Saturday, July 30, 2011

You SHAWL not pass!

Clever title... really has nothing to do with the post.  Well, "shawl" does but that's about it.  I'm coming along thank you very much Mr Gandalf.

Firstly, I hope all y'all are enjoying the Math for Knitters.  Please share with friends etc. who might be having issues with knitting/fibre arts that my math might help with ;)

I am working on a shawl for my mom for her birthday.  It's the Trinity Shawlette.  I think it will be very nice when it's done!  I'm doing version 1 because I was thinking of version 3 but then I forgot.  I think I have one or two repeats to go.  It will probably be too big if I use all my yarn (~600yds of Misti Alpaca Pima Silk DK in "Eucalyptus Leaf").  I'm going to go to 8 repeats I think and then start the border.

It's my first shawl and my first lace, but it's coming along quite well and I think it will be nice once it's all blocked. 

I also downloaded the "Instagram" app for my phone.  It makes everything I do look hipster and arty!  So this is a closeup of the stitch pattern.  Actually the app did a good job of showing the stitches!  Maybe I'll Instagram everything from now on ... not.  (The app borderline bugs me... it can be used for comedic effect but I really think it doesn't take too much skill to use it.  Real film... now that's skill.)

Well, I've gotta go clean the apartment for guests tonight... Chili cookoff, what fun!

Friday, July 22, 2011

Math for Knitters: Part 2 (the weight)

I have seen this question come up time and time again, "what is the 'standard' mass to yardage for certain yarn weights?"  (Reminder: mass is how many oz or g something has, weight is the kind of yarn (fingering, worsted, etc.)

Section 1: Mass
To find out the information here, I picked the top 10 most popular yarn of each weight on Ravelry.  I found out how many meters were in a skein and how many grams each skein weighed.  I then found out the meters per gram (m/g) of each, and then averaged them (added all 10 together then divided by 10).  I also found the grams per meter (g/m) of each as well.  This is what I found:
weightmeters per gramgrams per meter

I left out some of the less common ones, because you can guess what weight it is if it's in between. Of course, your best bet would be to check what kind of yarn it is to begin with. If you have mystery yarn, you can use Math for Knitters: Part 1 (The Math) to find out more information about the yarn you have.
Not all yarns will fit exactly in with these numbers.  These are guidelines only, and can vary greatly depending on the material used.  If I have a pound of feathers and a pound of bricks, one will take up more space.   If I spun the brick and the feathers into yarn that knits up at the same gauge (so I had 1 lb of brick worsted and 1 lb of feather worsted), their meterages would both be very different.  Your best bet is always to go with the gauge information as prescribed by the CYC (below).

Section 2: Gauge
If you want gauge information, I suggest checking out Craft Yarn Council Standard Yarn Weight System. I won't republish their information, because it's super easy to find (following the link I just gave you).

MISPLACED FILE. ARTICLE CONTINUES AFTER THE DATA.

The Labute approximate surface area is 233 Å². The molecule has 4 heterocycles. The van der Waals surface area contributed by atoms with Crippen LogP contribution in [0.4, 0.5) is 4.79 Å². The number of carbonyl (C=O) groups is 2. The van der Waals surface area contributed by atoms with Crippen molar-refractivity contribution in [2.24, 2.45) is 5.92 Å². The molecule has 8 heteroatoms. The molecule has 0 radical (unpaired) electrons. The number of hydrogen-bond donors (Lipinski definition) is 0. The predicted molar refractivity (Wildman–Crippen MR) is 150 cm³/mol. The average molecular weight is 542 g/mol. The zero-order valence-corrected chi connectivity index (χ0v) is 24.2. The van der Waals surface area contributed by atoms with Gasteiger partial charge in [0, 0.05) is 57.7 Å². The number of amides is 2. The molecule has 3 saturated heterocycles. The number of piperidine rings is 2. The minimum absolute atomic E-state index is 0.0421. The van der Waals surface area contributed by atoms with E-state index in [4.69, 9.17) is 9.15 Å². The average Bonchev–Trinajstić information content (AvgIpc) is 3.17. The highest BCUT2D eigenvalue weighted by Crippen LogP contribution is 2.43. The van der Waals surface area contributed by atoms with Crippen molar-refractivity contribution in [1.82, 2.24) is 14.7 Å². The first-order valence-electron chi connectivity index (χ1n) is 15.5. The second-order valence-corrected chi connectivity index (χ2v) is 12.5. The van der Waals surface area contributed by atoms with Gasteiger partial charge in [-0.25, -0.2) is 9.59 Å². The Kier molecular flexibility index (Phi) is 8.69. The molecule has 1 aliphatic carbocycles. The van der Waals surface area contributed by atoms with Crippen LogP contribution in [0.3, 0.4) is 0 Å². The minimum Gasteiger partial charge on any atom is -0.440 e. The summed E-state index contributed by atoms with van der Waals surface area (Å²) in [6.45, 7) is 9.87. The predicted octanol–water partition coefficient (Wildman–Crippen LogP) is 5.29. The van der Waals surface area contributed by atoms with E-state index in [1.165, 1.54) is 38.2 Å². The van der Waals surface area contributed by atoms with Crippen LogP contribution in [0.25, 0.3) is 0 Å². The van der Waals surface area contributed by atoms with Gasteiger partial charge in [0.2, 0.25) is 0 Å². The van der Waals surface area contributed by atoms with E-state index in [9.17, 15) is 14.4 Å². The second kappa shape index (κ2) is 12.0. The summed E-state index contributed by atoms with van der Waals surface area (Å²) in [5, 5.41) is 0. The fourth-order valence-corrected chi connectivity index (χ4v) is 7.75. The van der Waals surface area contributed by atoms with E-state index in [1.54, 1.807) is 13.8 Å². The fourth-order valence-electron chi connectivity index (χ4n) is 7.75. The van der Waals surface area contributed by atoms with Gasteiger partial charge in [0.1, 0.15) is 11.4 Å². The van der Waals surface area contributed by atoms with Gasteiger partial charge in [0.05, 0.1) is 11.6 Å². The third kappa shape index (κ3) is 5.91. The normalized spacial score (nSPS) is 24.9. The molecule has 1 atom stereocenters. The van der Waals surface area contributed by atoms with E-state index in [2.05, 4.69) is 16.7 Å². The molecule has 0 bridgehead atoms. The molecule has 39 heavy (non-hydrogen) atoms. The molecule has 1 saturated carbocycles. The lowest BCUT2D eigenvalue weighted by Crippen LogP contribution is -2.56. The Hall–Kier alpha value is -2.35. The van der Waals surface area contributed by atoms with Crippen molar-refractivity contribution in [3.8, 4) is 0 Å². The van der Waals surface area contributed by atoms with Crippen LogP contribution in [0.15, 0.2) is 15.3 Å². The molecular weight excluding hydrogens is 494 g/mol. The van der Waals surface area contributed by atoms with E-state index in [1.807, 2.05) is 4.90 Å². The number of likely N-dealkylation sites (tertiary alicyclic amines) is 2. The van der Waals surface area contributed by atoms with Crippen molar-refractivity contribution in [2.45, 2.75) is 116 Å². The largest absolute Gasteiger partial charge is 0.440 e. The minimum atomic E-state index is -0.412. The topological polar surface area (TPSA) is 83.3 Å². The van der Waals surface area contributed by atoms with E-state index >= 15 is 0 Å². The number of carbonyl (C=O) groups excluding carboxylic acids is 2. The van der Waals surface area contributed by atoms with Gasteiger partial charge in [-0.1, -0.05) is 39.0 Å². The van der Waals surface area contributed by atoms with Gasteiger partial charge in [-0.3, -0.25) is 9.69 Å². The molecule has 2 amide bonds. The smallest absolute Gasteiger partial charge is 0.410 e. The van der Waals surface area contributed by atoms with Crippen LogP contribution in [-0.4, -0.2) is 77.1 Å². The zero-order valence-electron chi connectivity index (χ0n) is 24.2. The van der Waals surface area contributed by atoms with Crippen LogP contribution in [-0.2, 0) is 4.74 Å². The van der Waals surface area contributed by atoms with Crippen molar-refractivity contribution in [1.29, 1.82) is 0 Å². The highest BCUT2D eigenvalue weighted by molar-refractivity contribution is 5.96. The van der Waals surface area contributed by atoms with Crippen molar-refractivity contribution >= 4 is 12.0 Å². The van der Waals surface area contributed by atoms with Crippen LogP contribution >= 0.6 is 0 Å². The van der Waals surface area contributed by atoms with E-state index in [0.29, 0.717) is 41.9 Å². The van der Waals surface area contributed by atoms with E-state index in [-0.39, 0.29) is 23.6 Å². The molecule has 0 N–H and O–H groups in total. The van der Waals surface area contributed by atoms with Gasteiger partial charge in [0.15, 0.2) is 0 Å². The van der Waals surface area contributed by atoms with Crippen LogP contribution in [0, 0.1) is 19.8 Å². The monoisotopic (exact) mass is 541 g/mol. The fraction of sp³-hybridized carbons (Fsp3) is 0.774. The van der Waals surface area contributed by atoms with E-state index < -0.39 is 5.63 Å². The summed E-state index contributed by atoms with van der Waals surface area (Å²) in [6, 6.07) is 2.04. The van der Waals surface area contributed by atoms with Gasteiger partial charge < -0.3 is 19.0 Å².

I hope you find this post useful! Again, any feedback you have, please let me know!

Saturday, July 16, 2011

Fornicating Kangaroos!

I finished it!  I only have a crappy picture because I didn't have a chance to take a good picture of it before I gave it to my friend.  I used Cascade 220.  I did the ribbing on a size 6 needle, the hat on size 7, then I did the top decreases on size 6 DPN because I don't have size 7 DPN.  The DPNs were a little easier to work with, I had awful trouble when I was trying to do a sock.

In other news... well I'm applying for another job, but just between you and me, it's to supplement my fibre habit.  I want a winder and swift and some new needles (Addis would be great, but I might try some from elsewhere... suggestions?).   I also want to get some really nice yarn for a shawl for my mom for her birthday (I realize I have a month left... so maybe I'll hit up the yarn store tomorrow!).  I'm hoping for something in a leafy-olivey green, preferably solid, in either lace or fingering, I don't really care which because I have patterns in mind for both.

In other news, I received my yarn from Light Brown Hare in Nebula.  It's gorgeous and I can't wait to knit with it!  But I want to wait until I get a ball winder so I can wind it properly ;)  Photos will come later, when my camera returns.  I want to make Magrathea with it.  I've been in love with Magrathea since I joined Rav (it was one of the top shawls for a while, which is how I stumbled upon it).  It's gorgeous and I think it will look great in this yarn!  And if not... frog and make something better :P  (I also think that Nebula is fitting for Magrathea... or maybe I'm just a nerd)  I really hope I have to do 42 of something in that pattern!  I haven't downloaded it yet because I don't have the money (I know, it's only $6)... but that will be my gift to myself once I get that second job!

And my Aidez is coming along nicely.  I'm done the body up to the armpits and one sleeve (and the first 5" of the other one).  I'm so excited to see this come together!  Hopefully I'll have it finished by the end of summer.

Well that's all folks, I hope you enjoyed my Math For Knitters posts, let me know your feedback!

Tuesday, July 12, 2011

Math for Knitters (Introduction)

I'm going to preface this with a disclaimer: I am not a math person.  Actually, my personal math nerd is away, so I'm basically pulling what I remember out of high school math.  (In case you were curious, I did do calculus in high school and again for credit in university, but I could not have passed either without the help of my friends who actually knew what they were doing!)  I am training to be a teacher, so this series is an exercise for me in a) teaching things that most people don't understand and b) learning something well enough so I can teach it to others.